Reflections on aspects of existentialism in “Public Eye”

(TV series 1965 – 1975)

Created by Roger Marshall and Anthony Marriott

Starring Alfred Burke as Frank Marker


A video presentation of this material is available here.


“Public Eye” was a TV drama which ran for seven series from the mid-sixties to the mid-seventies. It revolved around the investigations of Frank Marker, a slightly down-at-heel but highly principled inquiry agent, usually into low-key, familiar and “realistic” problems and situations.

Produced during the same period as shows such as “The Avengers”, “The Saint”, “Department S” and American shows such as “Kojak”, “Cannon” and “Hawaii five-0”, “Public Eye” represented a significant and deliberate departure from these flashy, highly dramatic and exciting shows. It focused on more human, recognisable and identifiable characters and situations that were nonetheless intriguing and involving, and allowed the viewer to engage with others’ lives and see possible outcomes, problems and complications arising from those lives.

Marker’s inquiries touch upon human relationships, social attitudes, legal and moral challenges and above all the choices people make in their lives and the consequences of these choices. His tales accentuate the fact our lives are interwoven and actions and decisions we take will impact on others.

We all experience problems in our lives and for the most part we turn to friends, family or the authorities for help. Frank Marker is there if these avenues are not readily open. He offers his services to look in to situations and at the same time enables the viewer to do so as well. He is a sort of impartial observer with a voice of reason and objectivity who seeks truth and clarity where emotion, anxiety or anger may cloud judgement.

He walks a dangerous and difficult path as his genuine willingness and desire to help his clients mean that he will become embroiled in their situations. Faced with this existential conundrum, he behaves like a human being – he cannot stand back and allow circumstances to develop if he has some insight or thinks he can offer some positive input. We all muddle through life impacting on one another’s lives but Marker seems willing to recognise and accept responsibility for his actions, sometimes paying a heavy price for his “interference”.

Marker is not driven by ambition or a desire for money but rather a wish to help his clients while seeking truth and clarity. Of course, he doesn’t do it out of the goodness of his heart – he is paid for his services as, like all of us, he has to make a living, but his primary concern is to do his best for his client. His fee is simply a fair recompense for his time and effort. Ultimately, Marker seems to value the help he can offer his clients above personal financial gain, highlighting the importance of personal input and support in society as opposed to mere commercial interaction.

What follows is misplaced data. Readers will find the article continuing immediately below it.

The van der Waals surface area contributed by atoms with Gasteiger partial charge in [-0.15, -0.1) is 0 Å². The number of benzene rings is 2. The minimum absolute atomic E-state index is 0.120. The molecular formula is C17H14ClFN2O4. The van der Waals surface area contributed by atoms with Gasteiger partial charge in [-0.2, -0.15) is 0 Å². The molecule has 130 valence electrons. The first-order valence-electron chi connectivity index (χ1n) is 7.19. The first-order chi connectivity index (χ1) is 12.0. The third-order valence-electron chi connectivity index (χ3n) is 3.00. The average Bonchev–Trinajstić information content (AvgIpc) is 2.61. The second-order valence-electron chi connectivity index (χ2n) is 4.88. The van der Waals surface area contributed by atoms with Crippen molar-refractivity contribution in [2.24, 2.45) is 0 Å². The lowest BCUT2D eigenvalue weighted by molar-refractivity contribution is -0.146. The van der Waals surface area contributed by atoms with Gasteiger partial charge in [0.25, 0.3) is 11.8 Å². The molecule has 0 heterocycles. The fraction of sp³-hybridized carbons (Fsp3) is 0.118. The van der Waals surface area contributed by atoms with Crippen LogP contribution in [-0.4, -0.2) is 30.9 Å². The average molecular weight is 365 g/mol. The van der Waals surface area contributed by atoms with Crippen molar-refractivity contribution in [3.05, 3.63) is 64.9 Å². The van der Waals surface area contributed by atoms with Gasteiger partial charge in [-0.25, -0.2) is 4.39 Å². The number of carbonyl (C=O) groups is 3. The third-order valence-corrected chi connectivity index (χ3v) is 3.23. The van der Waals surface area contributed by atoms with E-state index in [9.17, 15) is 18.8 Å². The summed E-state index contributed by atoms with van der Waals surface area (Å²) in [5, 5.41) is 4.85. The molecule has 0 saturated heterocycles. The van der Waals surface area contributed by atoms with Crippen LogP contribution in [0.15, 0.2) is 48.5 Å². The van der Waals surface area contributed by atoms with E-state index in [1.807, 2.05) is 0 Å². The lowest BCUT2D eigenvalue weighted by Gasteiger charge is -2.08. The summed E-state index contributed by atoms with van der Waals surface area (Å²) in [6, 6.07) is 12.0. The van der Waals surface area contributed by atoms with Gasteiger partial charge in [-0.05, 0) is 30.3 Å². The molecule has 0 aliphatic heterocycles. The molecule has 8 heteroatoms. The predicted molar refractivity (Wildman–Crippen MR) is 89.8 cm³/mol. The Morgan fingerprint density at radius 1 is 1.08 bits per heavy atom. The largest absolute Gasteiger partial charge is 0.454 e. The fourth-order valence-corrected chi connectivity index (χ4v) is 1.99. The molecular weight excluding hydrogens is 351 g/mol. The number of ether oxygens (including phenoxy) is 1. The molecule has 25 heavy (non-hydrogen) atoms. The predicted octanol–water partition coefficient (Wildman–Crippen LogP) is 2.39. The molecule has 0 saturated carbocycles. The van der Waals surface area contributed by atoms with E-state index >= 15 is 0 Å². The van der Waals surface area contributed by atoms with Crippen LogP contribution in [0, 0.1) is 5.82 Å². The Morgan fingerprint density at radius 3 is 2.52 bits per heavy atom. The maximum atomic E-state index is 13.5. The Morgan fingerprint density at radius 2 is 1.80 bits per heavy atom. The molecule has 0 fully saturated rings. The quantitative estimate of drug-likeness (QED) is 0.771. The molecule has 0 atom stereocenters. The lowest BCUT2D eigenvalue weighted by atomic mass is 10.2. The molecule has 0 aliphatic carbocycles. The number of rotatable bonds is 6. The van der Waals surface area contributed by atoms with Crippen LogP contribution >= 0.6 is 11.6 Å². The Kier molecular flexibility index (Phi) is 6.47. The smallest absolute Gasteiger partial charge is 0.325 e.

In terms of social interaction, he is fiercely independent, sure of his own ethics and is not at all keen on personal or romantic involvement. His strength of conviction and clarity of thought and perception make the compromise required for a close relationship or friendship very difficult for him.

The show offers insight into the human condition and, generally speaking, the problems and situations of clients are the centre of attention while Marker’s character is cleverly drawn through his reaction to events and interaction with other characters. Marker and, at times, his friend Detective Inspector Percy Firbank, uncover truth which may have consequences but these consequences are always down to choices made by those involved, though Frank and Percy occasionally have trouble living with the influence they exercise as a result of their inquiries.

This show may be the purest exploration of the principles of existentialism yet seen on TV. It examines closely the interwoven nature of our lives, the impact we have on one another and the responsibility we may (or may not) feel for this.

It is beautifully written and produced (given its age), focusing on the ordinary and characters, problems and choices we may all encounter, one way or another. The acting is of a high standard throughout but Alfred Burke and Ray Smith deserve particular praise for their portrayals of Marker and Firbank. Both bring authenticity, sincerity and vulnerability to their roles and Alfred Burke manages to impart, seemingly effortlessly, humanity and genuine soul-searching in his portrayal of the relatively impoverished but highly principled and dedicated Frank Marker.

My thanks for taking the time to read this page. I hope you found it of some value.

Stuart Fernie

I can be contacted at